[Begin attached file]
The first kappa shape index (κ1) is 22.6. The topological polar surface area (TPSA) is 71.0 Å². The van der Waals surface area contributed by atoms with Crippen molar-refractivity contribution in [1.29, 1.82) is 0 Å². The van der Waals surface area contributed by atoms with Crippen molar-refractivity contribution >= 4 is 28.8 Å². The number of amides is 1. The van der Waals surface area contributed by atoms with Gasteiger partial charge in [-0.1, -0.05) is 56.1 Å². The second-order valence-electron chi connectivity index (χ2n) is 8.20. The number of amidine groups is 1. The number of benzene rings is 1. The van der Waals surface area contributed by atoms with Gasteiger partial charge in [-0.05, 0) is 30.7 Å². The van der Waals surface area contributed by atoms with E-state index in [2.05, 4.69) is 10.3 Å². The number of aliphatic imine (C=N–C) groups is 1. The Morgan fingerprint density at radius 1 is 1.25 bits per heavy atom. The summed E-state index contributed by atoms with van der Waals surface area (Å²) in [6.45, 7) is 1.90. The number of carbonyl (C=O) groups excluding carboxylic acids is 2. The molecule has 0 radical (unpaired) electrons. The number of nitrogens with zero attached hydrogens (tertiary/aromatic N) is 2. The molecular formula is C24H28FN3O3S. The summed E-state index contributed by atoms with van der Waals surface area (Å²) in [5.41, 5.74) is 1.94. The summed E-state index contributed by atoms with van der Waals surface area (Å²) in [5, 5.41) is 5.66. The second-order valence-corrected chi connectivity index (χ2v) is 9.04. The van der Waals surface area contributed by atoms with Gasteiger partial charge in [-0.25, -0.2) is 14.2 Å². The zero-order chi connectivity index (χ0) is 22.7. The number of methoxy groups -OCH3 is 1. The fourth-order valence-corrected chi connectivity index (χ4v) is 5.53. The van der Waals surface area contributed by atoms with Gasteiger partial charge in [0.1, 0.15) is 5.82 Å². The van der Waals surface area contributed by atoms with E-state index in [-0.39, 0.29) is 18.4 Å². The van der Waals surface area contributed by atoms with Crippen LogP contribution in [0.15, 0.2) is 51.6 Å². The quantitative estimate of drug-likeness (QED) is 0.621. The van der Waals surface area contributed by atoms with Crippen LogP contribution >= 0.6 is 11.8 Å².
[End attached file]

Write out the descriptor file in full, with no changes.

The first kappa shape index (κ1) is 22.6. The topological polar surface area (TPSA) is 71.0 Å². The van der Waals surface area contributed by atoms with Crippen molar-refractivity contribution in [1.29, 1.82) is 0 Å². The van der Waals surface area contributed by atoms with Crippen molar-refractivity contribution >= 4 is 28.8 Å². The number of amides is 1. The van der Waals surface area contributed by atoms with Gasteiger partial charge in [-0.1, -0.05) is 56.1 Å². The second-order valence-electron chi connectivity index (χ2n) is 8.20. The number of amidine groups is 1. The number of benzene rings is 1. The van der Waals surface area contributed by atoms with Gasteiger partial charge in [-0.05, 0) is 30.7 Å². The van der Waals surface area contributed by atoms with E-state index in [2.05, 4.69) is 10.3 Å². The number of aliphatic imine (C=N–C) groups is 1. The Morgan fingerprint density at radius 1 is 1.25 bits per heavy atom. The summed E-state index contributed by atoms with van der Waals surface area (Å²) in [6.45, 7) is 1.90. The number of carbonyl (C=O) groups excluding carboxylic acids is 2. The molecule has 0 radical (unpaired) electrons. The number of nitrogens with zero attached hydrogens (tertiary/aromatic N) is 2. The molecular formula is C24H28FN3O3S. The summed E-state index contributed by atoms with van der Waals surface area (Å²) in [5.41, 5.74) is 1.94. The summed E-state index contributed by atoms with van der Waals surface area (Å²) in [5, 5.41) is 5.66. The second-order valence-corrected chi connectivity index (χ2v) is 9.04. The van der Waals surface area contributed by atoms with Gasteiger partial charge in [-0.25, -0.2) is 14.2 Å². The zero-order chi connectivity index (χ0) is 22.7. The number of methoxy groups -OCH3 is 1. The fourth-order valence-corrected chi connectivity index (χ4v) is 5.53. The van der Waals surface area contributed by atoms with Gasteiger partial charge in [0.1, 0.15) is 5.82 Å². The van der Waals surface area contributed by atoms with E-state index in [-0.39, 0.29) is 18.4 Å². The van der Waals surface area contributed by atoms with Crippen LogP contribution in [0.15, 0.2) is 51.6 Å². The quantitative estimate of drug-likeness (QED) is 0.621. The van der Waals surface area contributed by atoms with Crippen LogP contribution >= 0.6 is 11.8 Å².